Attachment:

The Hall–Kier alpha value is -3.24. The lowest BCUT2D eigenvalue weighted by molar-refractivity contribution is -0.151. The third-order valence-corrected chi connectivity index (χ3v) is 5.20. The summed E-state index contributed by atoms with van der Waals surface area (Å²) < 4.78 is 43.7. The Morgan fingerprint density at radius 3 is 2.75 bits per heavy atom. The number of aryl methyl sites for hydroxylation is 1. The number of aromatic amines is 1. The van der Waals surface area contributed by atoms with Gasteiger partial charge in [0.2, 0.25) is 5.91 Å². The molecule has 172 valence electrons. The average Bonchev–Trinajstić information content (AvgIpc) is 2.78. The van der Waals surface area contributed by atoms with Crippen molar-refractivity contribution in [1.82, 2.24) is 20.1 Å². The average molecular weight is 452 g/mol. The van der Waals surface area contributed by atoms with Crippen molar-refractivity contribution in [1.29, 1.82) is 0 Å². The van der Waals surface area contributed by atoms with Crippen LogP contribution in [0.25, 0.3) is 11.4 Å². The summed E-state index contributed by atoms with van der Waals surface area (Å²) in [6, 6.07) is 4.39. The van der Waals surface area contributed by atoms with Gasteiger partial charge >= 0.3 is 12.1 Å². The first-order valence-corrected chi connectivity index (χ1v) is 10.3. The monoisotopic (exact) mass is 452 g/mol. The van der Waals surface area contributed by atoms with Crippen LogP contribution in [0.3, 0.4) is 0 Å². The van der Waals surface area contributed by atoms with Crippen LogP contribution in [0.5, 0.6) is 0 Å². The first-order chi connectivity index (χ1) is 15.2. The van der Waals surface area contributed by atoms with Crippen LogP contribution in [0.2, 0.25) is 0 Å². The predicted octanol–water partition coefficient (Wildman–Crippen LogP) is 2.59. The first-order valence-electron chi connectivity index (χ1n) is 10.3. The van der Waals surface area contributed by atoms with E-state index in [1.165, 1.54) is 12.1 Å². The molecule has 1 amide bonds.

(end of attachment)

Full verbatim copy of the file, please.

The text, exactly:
The Hall–Kier alpha value is -3.24. The lowest BCUT2D eigenvalue weighted by molar-refractivity contribution is -0.151. The third-order valence-corrected chi connectivity index (χ3v) is 5.20. The summed E-state index contributed by atoms with van der Waals surface area (Å²) < 4.78 is 43.7. The Morgan fingerprint density at radius 3 is 2.75 bits per heavy atom. The number of aryl methyl sites for hydroxylation is 1. The number of aromatic amines is 1. The van der Waals surface area contributed by atoms with Gasteiger partial charge in [0.2, 0.25) is 5.91 Å². The molecule has 172 valence electrons. The average Bonchev–Trinajstić information content (AvgIpc) is 2.78. The van der Waals surface area contributed by atoms with Crippen molar-refractivity contribution in [1.82, 2.24) is 20.1 Å². The average molecular weight is 452 g/mol. The van der Waals surface area contributed by atoms with Crippen molar-refractivity contribution in [1.29, 1.82) is 0 Å². The van der Waals surface area contributed by atoms with Crippen LogP contribution in [0.25, 0.3) is 11.4 Å². The summed E-state index contributed by atoms with van der Waals surface area (Å²) in [6, 6.07) is 4.39. The van der Waals surface area contributed by atoms with Gasteiger partial charge >= 0.3 is 12.1 Å². The first-order valence-corrected chi connectivity index (χ1v) is 10.3. The monoisotopic (exact) mass is 452 g/mol. The van der Waals surface area contributed by atoms with Crippen LogP contribution in [0.3, 0.4) is 0 Å². The van der Waals surface area contributed by atoms with Crippen LogP contribution in [0.5, 0.6) is 0 Å². The first-order chi connectivity index (χ1) is 15.2. The van der Waals surface area contributed by atoms with Crippen LogP contribution in [0.2, 0.25) is 0 Å². The predicted octanol–water partition coefficient (Wildman–Crippen LogP) is 2.59. The first-order valence-electron chi connectivity index (χ1n) is 10.3. The van der Waals surface area contributed by atoms with E-state index in [1.165, 1.54) is 12.1 Å². The molecule has 1 amide bonds.